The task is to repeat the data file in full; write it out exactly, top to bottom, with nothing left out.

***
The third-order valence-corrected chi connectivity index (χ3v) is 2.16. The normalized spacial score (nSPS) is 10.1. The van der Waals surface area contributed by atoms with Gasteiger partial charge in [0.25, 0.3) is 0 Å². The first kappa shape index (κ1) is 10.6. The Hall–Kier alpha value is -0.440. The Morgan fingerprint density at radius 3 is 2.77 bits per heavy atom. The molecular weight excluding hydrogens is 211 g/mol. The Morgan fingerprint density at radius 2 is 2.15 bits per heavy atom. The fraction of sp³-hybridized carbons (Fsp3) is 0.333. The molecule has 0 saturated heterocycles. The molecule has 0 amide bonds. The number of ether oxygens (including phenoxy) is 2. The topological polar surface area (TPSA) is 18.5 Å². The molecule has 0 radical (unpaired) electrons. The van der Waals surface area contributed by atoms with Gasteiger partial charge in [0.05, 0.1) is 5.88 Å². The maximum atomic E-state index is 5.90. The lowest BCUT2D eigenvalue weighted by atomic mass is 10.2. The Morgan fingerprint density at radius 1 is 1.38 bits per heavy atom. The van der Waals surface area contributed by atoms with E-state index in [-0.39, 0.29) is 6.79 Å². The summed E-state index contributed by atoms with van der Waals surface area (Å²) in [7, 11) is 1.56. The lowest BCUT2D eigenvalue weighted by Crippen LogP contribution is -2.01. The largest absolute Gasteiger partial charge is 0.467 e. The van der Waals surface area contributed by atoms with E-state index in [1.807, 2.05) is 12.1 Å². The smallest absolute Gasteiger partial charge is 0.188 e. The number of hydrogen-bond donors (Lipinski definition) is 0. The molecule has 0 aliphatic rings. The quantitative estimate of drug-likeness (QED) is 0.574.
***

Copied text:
The third-order valence-corrected chi connectivity index (χ3v) is 2.16. The normalized spacial score (nSPS) is 10.1. The van der Waals surface area contributed by atoms with Gasteiger partial charge in [0.25, 0.3) is 0 Å². The first kappa shape index (κ1) is 10.6. The Hall–Kier alpha value is -0.440. The Morgan fingerprint density at radius 3 is 2.77 bits per heavy atom. The molecular weight excluding hydrogens is 211 g/mol. The Morgan fingerprint density at radius 2 is 2.15 bits per heavy atom. The fraction of sp³-hybridized carbons (Fsp3) is 0.333. The molecule has 0 saturated heterocycles. The molecule has 0 amide bonds. The number of ether oxygens (including phenoxy) is 2. The topological polar surface area (TPSA) is 18.5 Å². The molecule has 0 radical (unpaired) electrons. The van der Waals surface area contributed by atoms with Gasteiger partial charge in [0.05, 0.1) is 5.88 Å². The maximum atomic E-state index is 5.90. The lowest BCUT2D eigenvalue weighted by atomic mass is 10.2. The Morgan fingerprint density at radius 1 is 1.38 bits per heavy atom. The van der Waals surface area contributed by atoms with E-state index in [-0.39, 0.29) is 6.79 Å². The summed E-state index contributed by atoms with van der Waals surface area (Å²) in [7, 11) is 1.56. The lowest BCUT2D eigenvalue weighted by Crippen LogP contribution is -2.01. The largest absolute Gasteiger partial charge is 0.467 e. The van der Waals surface area contributed by atoms with E-state index in [1.807, 2.05) is 12.1 Å². The smallest absolute Gasteiger partial charge is 0.188 e. The number of hydrogen-bond donors (Lipinski definition) is 0. The molecule has 0 aliphatic rings. The quantitative estimate of drug-likeness (QED) is 0.574.